“The Circle is a place where dreams are nurtured and realised!” exclaims 23-year-old Asmahan Mohamed Pogal in her parting shot at the end of the interview. True to her assertion, Asmahan’s star has been getting brighter ever since she joined the Global Give Back Circle (GGBC) as a student at Starehe Girls High School. In December 2014, she graduated from the University of Nairobi with a Bachelor Degrees in Anthropology and five months after her graduation, she is waiting to join CFC Bank after submitting what she describes as “a killer CV”, which attracted the attention of the bank’s human resources manager.
“This is a natural home where people with similar backgrounds meet and feel safe in the company of each other. You get to interact and share experiences with people who help you go through life with confidence,” Asmahan says of GGBC.
Asmahan’s story, however, was one of destitution and hopelessness. It is a story of a girl whose prospects in life would have been dimmed by retrogressive cultural practices like early marriages that ruins chances of girls in her community from achieving their dreams. She grew up in a single parent family in the remote Garissa County in the North Eastern part of Kenya where drought and the lack of basic physical and social infrastructure and traditions consign women to poverty and exclusion.
In a family of seven children, only Asmahan and her two younger brothers were able to go to school as their single mother had no means to educate all her siblings. The responsibility of catering for their basic needs like food and paying school fees was left to their maternal uncle who also had his own family to care for. The light complexioned, jovial girl was, however, lucky enough to perform well in her Kenya Certificate of Primary Education (KCPE) in which she emerged as the second top girl in the then Garissa District.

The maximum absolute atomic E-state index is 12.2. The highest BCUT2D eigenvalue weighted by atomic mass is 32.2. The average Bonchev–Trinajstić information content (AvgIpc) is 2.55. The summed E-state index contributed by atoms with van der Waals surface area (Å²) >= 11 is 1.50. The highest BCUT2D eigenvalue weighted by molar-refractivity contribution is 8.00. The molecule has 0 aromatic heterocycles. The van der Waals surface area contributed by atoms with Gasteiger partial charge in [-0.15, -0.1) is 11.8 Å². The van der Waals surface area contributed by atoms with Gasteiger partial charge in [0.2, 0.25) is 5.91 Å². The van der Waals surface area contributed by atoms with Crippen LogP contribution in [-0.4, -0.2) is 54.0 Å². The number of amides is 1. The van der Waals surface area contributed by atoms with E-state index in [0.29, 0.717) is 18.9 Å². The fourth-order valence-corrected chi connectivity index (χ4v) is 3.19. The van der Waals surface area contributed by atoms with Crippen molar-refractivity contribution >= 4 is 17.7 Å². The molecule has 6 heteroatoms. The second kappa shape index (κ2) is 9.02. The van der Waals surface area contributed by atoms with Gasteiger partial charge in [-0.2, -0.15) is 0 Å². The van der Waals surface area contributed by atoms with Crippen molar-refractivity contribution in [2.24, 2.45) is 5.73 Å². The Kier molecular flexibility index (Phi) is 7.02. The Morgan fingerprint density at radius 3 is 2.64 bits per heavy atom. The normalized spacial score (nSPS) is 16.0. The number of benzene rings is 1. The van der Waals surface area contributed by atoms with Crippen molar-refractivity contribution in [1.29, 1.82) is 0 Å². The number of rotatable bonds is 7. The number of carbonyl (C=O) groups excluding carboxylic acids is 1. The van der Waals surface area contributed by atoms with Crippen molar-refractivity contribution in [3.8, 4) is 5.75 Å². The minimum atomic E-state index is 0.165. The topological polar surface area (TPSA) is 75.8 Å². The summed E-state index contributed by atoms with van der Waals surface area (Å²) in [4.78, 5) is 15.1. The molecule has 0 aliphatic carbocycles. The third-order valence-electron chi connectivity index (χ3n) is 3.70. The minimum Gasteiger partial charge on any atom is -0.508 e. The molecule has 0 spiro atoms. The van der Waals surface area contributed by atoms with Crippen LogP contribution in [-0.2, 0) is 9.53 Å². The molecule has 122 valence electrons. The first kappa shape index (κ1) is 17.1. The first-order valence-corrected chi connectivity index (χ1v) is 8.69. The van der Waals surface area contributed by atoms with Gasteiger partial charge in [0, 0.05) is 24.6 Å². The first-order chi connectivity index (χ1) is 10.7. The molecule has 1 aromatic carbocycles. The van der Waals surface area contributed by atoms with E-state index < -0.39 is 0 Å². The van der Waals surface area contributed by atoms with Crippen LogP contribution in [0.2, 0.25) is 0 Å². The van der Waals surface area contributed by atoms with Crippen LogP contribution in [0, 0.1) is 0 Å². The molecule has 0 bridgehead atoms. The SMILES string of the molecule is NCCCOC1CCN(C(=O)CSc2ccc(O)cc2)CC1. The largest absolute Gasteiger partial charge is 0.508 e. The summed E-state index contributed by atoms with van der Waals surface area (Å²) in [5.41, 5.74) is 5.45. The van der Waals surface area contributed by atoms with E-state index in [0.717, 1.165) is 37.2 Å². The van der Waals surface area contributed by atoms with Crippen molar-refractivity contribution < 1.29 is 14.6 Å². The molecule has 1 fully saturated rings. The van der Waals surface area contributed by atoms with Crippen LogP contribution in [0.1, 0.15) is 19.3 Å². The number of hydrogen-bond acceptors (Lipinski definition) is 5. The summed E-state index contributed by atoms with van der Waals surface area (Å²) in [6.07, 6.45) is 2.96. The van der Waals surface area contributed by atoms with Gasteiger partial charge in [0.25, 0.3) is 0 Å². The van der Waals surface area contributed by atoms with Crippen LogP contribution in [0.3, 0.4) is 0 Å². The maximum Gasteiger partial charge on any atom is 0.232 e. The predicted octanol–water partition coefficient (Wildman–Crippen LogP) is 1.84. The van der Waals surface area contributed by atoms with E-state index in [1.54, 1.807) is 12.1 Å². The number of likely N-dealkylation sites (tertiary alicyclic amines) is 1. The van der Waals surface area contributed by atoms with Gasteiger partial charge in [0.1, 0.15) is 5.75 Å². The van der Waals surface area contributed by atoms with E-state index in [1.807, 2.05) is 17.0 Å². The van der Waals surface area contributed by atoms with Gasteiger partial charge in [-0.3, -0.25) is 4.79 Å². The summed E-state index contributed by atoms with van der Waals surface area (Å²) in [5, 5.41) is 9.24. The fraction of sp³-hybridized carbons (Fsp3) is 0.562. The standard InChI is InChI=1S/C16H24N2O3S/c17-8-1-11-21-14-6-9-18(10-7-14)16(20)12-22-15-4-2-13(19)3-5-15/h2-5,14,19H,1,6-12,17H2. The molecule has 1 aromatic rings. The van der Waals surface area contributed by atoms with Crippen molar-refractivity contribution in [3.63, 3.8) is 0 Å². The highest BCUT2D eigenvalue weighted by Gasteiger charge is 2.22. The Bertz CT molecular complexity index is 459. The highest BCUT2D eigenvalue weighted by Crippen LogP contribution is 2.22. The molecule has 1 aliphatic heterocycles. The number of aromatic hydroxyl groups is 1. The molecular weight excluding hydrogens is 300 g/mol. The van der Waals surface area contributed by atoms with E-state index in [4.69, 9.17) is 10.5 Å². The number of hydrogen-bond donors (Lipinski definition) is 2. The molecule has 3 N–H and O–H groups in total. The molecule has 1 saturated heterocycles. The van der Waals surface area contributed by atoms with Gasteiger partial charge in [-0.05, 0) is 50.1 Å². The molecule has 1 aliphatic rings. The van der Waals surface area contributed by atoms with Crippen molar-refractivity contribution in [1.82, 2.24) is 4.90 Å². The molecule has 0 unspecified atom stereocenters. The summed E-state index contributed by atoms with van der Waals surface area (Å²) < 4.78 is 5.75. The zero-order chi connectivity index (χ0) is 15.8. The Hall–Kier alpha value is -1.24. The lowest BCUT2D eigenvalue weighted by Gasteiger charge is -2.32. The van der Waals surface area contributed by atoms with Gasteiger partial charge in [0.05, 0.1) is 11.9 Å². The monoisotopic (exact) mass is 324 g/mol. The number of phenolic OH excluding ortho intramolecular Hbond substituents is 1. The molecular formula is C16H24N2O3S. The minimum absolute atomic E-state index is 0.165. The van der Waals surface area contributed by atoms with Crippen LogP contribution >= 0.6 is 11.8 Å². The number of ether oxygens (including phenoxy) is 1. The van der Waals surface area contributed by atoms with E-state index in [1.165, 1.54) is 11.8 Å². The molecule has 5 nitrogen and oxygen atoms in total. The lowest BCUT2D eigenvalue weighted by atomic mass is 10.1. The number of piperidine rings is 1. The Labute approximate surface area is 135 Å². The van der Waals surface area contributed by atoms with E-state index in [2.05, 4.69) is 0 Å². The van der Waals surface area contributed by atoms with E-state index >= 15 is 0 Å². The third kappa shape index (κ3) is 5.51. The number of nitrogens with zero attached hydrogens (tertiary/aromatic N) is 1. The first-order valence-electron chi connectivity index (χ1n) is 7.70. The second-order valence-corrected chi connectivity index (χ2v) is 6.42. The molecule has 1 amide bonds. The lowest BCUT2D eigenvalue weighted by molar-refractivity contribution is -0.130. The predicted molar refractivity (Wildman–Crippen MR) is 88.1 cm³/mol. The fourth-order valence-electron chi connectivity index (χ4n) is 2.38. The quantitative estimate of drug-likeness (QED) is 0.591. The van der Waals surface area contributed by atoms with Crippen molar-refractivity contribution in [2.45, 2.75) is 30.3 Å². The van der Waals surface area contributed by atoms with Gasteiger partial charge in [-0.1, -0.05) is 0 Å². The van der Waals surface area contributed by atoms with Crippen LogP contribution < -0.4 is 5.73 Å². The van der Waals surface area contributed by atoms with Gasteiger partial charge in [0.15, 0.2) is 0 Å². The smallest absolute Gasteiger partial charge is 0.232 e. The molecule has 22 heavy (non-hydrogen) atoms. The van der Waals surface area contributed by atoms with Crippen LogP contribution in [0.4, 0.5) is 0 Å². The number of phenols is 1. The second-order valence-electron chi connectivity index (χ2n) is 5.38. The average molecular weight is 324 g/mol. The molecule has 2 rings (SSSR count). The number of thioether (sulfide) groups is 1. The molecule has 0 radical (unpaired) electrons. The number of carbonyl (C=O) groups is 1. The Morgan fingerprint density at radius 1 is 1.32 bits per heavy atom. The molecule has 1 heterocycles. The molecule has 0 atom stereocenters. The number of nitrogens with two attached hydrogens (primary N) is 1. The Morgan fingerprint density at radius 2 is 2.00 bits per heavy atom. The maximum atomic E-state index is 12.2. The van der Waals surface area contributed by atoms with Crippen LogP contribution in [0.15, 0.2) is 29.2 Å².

“I didn’t know about Starehe Girls, though we had been told that the first girl in the district would be admitted to a prestigious secondary school and have her fees paid. When the application forms came, I was overwhelmed with joy to realise that I would be the one to get admission at the school on a scholarship since the top girl was a local Member of Parliament’s daughter who could pay for her own school fees,” says Asmahan.
At Starehe, she was fortunate to be selected among the second batch of girls from the school to join the GGBC process in 2008. GGBC was first introduced to the school as a mentoring programme in 2006 before it transformed into a circle to address a wide range of needs for disadvantaged girls. Asmahan says through the Circle, she was not only able to join a University and graduate, but has also developed life skills and enjoyed a lot of exposure that other girls can only imagine of.
She has attended several workshops organised by GGBC on a variety of issues ranging from sexual reproductive health, communication and leadership skills, financial literacy and job readiness. All these, she says, has helped her grow into a self-confident, morally upright and healthy woman.
She credits the Circle’s mentorship programme for opening her eyes to focus beyond the ceiling. Asmahan has had three mentors since the joined the Circle and describes the present one, Lori Godec, the wife to the USA envoy to Kenya as a great and tough lady who has helped her to do more than she believed she could achieve.
“We just clicked. We are compatible to each other and two months never passes before we meet,” she says of her.
For all the support she has received from GGBC, she has come to appreciate the importance of giving back to the society and is involved in the Circle through a mentoring initiative at her old school where she links the students with the alumni of the school.